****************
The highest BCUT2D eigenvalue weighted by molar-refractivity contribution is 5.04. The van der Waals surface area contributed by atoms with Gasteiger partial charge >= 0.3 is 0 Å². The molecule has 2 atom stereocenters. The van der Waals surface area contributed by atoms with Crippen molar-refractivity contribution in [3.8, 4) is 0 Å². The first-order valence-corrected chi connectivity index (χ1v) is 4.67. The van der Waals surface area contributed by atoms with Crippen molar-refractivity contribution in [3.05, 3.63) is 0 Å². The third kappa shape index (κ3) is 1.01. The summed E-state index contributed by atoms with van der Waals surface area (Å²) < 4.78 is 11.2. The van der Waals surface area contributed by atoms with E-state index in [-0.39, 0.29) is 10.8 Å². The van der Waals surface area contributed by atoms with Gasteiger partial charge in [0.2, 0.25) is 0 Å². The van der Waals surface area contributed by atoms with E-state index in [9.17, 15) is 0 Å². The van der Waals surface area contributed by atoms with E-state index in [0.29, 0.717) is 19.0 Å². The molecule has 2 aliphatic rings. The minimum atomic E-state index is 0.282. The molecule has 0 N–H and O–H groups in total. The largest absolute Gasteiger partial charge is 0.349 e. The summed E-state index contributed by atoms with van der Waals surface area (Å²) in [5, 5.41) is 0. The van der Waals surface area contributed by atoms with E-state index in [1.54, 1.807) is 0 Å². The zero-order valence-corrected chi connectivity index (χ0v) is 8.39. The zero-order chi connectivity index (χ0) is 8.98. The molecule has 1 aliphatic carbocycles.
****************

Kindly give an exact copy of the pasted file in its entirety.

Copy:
The highest BCUT2D eigenvalue weighted by molar-refractivity contribution is 5.04. The van der Waals surface area contributed by atoms with Gasteiger partial charge >= 0.3 is 0 Å². The molecule has 2 atom stereocenters. The van der Waals surface area contributed by atoms with Crippen molar-refractivity contribution in [3.8, 4) is 0 Å². The first-order valence-corrected chi connectivity index (χ1v) is 4.67. The van der Waals surface area contributed by atoms with Crippen molar-refractivity contribution in [3.05, 3.63) is 0 Å². The third kappa shape index (κ3) is 1.01. The summed E-state index contributed by atoms with van der Waals surface area (Å²) < 4.78 is 11.2. The van der Waals surface area contributed by atoms with E-state index in [-0.39, 0.29) is 10.8 Å². The van der Waals surface area contributed by atoms with Gasteiger partial charge in [0.2, 0.25) is 0 Å². The van der Waals surface area contributed by atoms with E-state index in [9.17, 15) is 0 Å². The van der Waals surface area contributed by atoms with E-state index in [0.29, 0.717) is 19.0 Å². The molecule has 2 aliphatic rings. The minimum atomic E-state index is 0.282. The molecule has 0 N–H and O–H groups in total. The largest absolute Gasteiger partial charge is 0.349 e. The summed E-state index contributed by atoms with van der Waals surface area (Å²) in [5, 5.41) is 0. The van der Waals surface area contributed by atoms with E-state index in [1.54, 1.807) is 0 Å². The zero-order valence-corrected chi connectivity index (χ0v) is 8.39. The zero-order chi connectivity index (χ0) is 8.98. The molecule has 1 aliphatic carbocycles.